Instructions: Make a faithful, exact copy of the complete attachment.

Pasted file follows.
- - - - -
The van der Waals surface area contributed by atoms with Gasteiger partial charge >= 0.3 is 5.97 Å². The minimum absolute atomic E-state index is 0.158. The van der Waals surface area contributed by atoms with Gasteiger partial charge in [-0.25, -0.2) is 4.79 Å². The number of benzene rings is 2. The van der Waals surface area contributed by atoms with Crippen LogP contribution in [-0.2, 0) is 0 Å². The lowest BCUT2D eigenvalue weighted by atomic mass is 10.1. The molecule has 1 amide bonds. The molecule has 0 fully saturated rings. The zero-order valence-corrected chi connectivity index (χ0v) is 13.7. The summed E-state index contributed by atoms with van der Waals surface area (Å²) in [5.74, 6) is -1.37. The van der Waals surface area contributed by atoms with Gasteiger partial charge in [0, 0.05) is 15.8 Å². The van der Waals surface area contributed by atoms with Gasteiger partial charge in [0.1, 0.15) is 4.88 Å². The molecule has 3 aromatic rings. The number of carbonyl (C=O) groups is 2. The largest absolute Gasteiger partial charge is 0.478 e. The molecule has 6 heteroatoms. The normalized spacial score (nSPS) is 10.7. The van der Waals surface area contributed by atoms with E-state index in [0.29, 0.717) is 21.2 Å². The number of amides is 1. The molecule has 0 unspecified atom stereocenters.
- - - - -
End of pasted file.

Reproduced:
The van der Waals surface area contributed by atoms with Gasteiger partial charge >= 0.3 is 5.97 Å². The minimum absolute atomic E-state index is 0.158. The van der Waals surface area contributed by atoms with Gasteiger partial charge in [-0.25, -0.2) is 4.79 Å². The number of benzene rings is 2. The van der Waals surface area contributed by atoms with Crippen LogP contribution in [-0.2, 0) is 0 Å². The lowest BCUT2D eigenvalue weighted by atomic mass is 10.1. The molecule has 1 amide bonds. The molecule has 0 fully saturated rings. The zero-order valence-corrected chi connectivity index (χ0v) is 13.7. The summed E-state index contributed by atoms with van der Waals surface area (Å²) in [5.74, 6) is -1.37. The van der Waals surface area contributed by atoms with Gasteiger partial charge in [0, 0.05) is 15.8 Å². The van der Waals surface area contributed by atoms with Gasteiger partial charge in [0.1, 0.15) is 4.88 Å². The molecule has 3 aromatic rings. The number of carbonyl (C=O) groups is 2. The largest absolute Gasteiger partial charge is 0.478 e. The molecule has 6 heteroatoms. The normalized spacial score (nSPS) is 10.7. The van der Waals surface area contributed by atoms with E-state index in [0.29, 0.717) is 21.2 Å². The number of amides is 1. The molecule has 0 unspecified atom stereocenters.